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Tandem in France

based on a posting to the touring@cyclery.com e-mail list.


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by Robin Reid
edited and converted to HTML by Sheldon Brown
Spoke Divider

Hi all

Many apologies to the folk who e-mailed me requesting info on my tour in France. I've finally caught up on the backlog of mail, and here are the replies.

Kris asks:

Can you give a basic idea of what route you did, and if you only had two weeks, where would you concentrate your efforts? Do you speak the language? If not, how big of a barrier? Self-supported camping or inn to inn?

We started in Versailles and headed SW, via Rambouillet and Chartres, then more Southward to Blois, where we hopped a train to Angouleme. From there we cycled to Les Eyzies then took a train to Carcassonne, and then onwards to St. Raphæl. Cycled from there to Nice. If I only had two weeks I'd probably stick to the Loire Valley, the Dordogne region, or the Riviera. I speak some french, and it dramatically improved on the tour. Making an effort seems appreciated. We'd come across hostellers who wouldn't even try. Seemed very impolite to me. If you don't speak any french, learn your directions (droit, gauche, tout droite), how to ask how to get to a certain highway or road (Je cherche la route pour ...), how to ask for things (Je voudrais....) how to say 'I'd like to camp' (Je voudrais faire le camping.) I wouldn't let not knowing the language stop me. Have a dictionary or phrase book handy, and if all else fails, gesticulate wildly. In 6 weeks of touring, we camped all nights but 8. For those 8 we stayed in hostels.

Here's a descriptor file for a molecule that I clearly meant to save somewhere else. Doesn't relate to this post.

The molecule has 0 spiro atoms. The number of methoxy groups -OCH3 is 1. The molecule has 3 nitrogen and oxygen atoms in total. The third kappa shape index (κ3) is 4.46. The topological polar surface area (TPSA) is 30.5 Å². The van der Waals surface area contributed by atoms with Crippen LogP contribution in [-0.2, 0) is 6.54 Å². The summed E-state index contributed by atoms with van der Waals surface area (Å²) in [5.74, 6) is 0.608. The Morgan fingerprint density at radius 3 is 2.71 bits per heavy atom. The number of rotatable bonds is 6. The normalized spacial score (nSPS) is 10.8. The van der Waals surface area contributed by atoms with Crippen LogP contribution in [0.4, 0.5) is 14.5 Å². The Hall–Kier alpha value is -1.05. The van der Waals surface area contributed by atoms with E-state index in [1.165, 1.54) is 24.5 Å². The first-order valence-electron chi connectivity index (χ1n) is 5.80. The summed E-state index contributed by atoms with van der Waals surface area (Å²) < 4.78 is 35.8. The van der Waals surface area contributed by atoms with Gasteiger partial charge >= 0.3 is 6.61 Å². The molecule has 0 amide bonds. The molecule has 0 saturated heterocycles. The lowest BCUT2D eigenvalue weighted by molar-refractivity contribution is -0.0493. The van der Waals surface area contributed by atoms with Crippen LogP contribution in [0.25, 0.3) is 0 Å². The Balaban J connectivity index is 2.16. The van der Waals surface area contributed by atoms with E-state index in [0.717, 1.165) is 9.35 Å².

Can you give a basic idea of what route you did, and if you only had two weeks, where would you concentrate your efforts? Do you speak the language? If not, how big of a barrier? Self-supported camping or inn to inn?